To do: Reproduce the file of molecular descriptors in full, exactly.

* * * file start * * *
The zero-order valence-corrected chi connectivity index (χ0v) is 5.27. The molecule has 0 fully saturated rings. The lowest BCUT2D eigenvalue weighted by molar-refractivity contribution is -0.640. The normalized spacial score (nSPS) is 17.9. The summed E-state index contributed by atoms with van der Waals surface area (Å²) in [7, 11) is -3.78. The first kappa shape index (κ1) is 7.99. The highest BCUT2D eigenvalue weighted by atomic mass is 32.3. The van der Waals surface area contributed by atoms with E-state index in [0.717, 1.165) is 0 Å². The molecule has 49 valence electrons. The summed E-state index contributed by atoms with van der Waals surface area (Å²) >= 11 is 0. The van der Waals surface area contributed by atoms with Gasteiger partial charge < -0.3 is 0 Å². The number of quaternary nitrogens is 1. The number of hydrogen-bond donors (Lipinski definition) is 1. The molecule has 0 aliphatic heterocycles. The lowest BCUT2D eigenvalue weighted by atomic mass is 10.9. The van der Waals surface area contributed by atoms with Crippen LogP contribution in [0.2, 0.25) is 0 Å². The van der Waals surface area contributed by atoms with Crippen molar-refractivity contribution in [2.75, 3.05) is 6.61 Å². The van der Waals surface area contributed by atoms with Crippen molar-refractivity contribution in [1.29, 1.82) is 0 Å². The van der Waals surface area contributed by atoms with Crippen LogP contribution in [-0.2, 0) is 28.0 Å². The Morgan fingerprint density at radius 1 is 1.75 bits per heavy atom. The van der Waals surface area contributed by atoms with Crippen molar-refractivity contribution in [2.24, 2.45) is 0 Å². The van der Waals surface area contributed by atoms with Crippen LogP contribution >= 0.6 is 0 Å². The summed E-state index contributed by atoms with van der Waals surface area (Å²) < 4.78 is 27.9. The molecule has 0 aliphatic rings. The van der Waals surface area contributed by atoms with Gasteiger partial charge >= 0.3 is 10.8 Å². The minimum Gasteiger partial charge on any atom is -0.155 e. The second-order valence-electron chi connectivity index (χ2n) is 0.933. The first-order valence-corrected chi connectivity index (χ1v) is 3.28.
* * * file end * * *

The zero-order valence-corrected chi connectivity index (χ0v) is 5.27. The molecule has 0 fully saturated rings. The lowest BCUT2D eigenvalue weighted by molar-refractivity contribution is -0.640. The normalized spacial score (nSPS) is 17.9. The summed E-state index contributed by atoms with van der Waals surface area (Å²) in [7, 11) is -3.78. The first kappa shape index (κ1) is 7.99. The highest BCUT2D eigenvalue weighted by atomic mass is 32.3. The van der Waals surface area contributed by atoms with E-state index in [0.717, 1.165) is 0 Å². The molecule has 49 valence electrons. The summed E-state index contributed by atoms with van der Waals surface area (Å²) >= 11 is 0. The van der Waals surface area contributed by atoms with Gasteiger partial charge < -0.3 is 0 Å². The number of quaternary nitrogens is 1. The number of hydrogen-bond donors (Lipinski definition) is 1. The molecule has 0 aliphatic heterocycles. The lowest BCUT2D eigenvalue weighted by atomic mass is 10.9. The van der Waals surface area contributed by atoms with Crippen LogP contribution in [0.2, 0.25) is 0 Å². The van der Waals surface area contributed by atoms with Crippen molar-refractivity contribution in [2.75, 3.05) is 6.61 Å². The van der Waals surface area contributed by atoms with Crippen molar-refractivity contribution in [1.29, 1.82) is 0 Å². The van der Waals surface area contributed by atoms with Crippen LogP contribution in [-0.2, 0) is 28.0 Å². The Morgan fingerprint density at radius 1 is 1.75 bits per heavy atom. The van der Waals surface area contributed by atoms with Crippen molar-refractivity contribution in [2.24, 2.45) is 0 Å². The van der Waals surface area contributed by atoms with Crippen LogP contribution >= 0.6 is 0 Å². The summed E-state index contributed by atoms with van der Waals surface area (Å²) < 4.78 is 27.9. The molecule has 0 aliphatic rings. The van der Waals surface area contributed by atoms with Gasteiger partial charge >= 0.3 is 10.8 Å². The minimum Gasteiger partial charge on any atom is -0.155 e. The second-order valence-electron chi connectivity index (χ2n) is 0.933. The first-order valence-corrected chi connectivity index (χ1v) is 3.28.